bardolator wrote:(And speaking of--could someone jump in and tell me whether either the GunBun or the Willamette could be classified as "Old World" style or "New World" style? Those are terms that are coming up in conversation about this wine, as well, so it seems like it would be something worth my learning!)
Sorry for the length, but hope this is useful to someone else--
"new world" and "old world" tend to be rather large umbrella terms for a range of styles. I haven't had the GunBun, but I had other wines from them and they, as well as the Willamette VV would both be classified as "new world" (though I have higher end WVV still left to drink).
Typically when someone says "old world" they mean a classically-styled wine with low/moderate alcohol, picked at low brix, moderate oak with high acidity, and having lots of "complexity" (some might say "contaminated"), especially on the nose where often there will be lots of earth, "forest floor", pencil shavings, graphite, bacon, smoke, funk, mushrooms, leather, vegetative/green flavors, and other things that could be called flaws in larger quantities but that some people love in small amounts.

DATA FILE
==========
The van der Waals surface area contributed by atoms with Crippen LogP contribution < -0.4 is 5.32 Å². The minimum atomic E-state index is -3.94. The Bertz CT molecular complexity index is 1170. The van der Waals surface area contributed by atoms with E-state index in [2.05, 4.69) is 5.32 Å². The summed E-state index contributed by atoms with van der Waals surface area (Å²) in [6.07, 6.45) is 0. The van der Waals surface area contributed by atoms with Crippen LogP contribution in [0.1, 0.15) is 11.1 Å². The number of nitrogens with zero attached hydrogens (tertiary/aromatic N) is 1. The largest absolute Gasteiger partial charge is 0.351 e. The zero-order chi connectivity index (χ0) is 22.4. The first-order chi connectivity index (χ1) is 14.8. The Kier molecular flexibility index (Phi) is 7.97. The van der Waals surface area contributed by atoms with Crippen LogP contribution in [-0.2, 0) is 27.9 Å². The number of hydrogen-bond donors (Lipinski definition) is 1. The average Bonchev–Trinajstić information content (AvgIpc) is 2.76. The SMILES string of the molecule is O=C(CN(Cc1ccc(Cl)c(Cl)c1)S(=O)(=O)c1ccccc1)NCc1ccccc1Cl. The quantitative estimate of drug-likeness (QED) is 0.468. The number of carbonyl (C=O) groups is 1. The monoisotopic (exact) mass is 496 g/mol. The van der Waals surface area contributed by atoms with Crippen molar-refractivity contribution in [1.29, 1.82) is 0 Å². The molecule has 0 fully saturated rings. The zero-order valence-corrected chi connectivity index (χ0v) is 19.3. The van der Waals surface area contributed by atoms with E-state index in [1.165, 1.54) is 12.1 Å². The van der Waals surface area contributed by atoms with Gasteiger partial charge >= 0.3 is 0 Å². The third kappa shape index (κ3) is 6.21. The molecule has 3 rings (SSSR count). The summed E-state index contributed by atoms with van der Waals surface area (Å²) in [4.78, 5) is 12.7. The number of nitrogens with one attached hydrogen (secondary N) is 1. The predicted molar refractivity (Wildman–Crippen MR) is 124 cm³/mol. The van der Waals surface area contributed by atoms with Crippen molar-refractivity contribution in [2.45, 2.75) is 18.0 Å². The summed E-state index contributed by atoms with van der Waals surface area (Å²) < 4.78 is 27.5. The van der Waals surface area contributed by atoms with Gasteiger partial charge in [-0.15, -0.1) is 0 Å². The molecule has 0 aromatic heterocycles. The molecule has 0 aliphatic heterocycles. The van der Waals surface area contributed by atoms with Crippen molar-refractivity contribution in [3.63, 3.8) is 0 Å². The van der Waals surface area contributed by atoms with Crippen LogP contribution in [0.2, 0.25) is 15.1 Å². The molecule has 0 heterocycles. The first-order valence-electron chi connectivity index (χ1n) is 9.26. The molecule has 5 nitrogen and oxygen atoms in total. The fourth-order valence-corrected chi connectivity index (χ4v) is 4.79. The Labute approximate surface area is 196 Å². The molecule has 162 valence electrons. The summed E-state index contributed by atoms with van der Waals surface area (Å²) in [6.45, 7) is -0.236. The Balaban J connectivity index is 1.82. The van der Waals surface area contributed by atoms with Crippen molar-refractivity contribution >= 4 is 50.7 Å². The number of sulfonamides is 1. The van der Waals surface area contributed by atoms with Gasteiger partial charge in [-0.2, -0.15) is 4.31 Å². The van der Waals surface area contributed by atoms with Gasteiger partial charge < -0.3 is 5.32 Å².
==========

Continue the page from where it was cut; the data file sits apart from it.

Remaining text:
"new world" is a bit more difficult to pin down. While it generally includes fruit-forward, mid-high brix/alcohol (due to both growing conditions and stylistic choices), low acidity, lush, ripe (some might say "over ripe"), uncontaminated wines with lots of new oak that are often very drinkable young, the new world also produces a number of "classically-styled" wines that have good acidity and balance, medium/low alcohol, but which are distinctly Californian, or Oregonian, etc. and would never be accused of being "old world".
While many of the woot offerings have been nicely balanced, I haven't had a wine from Wine Woot that I would describe as "old world" (though the Zahtilla certainly had enough pencil shavings to qualify).
I'm putting WD's kids through college.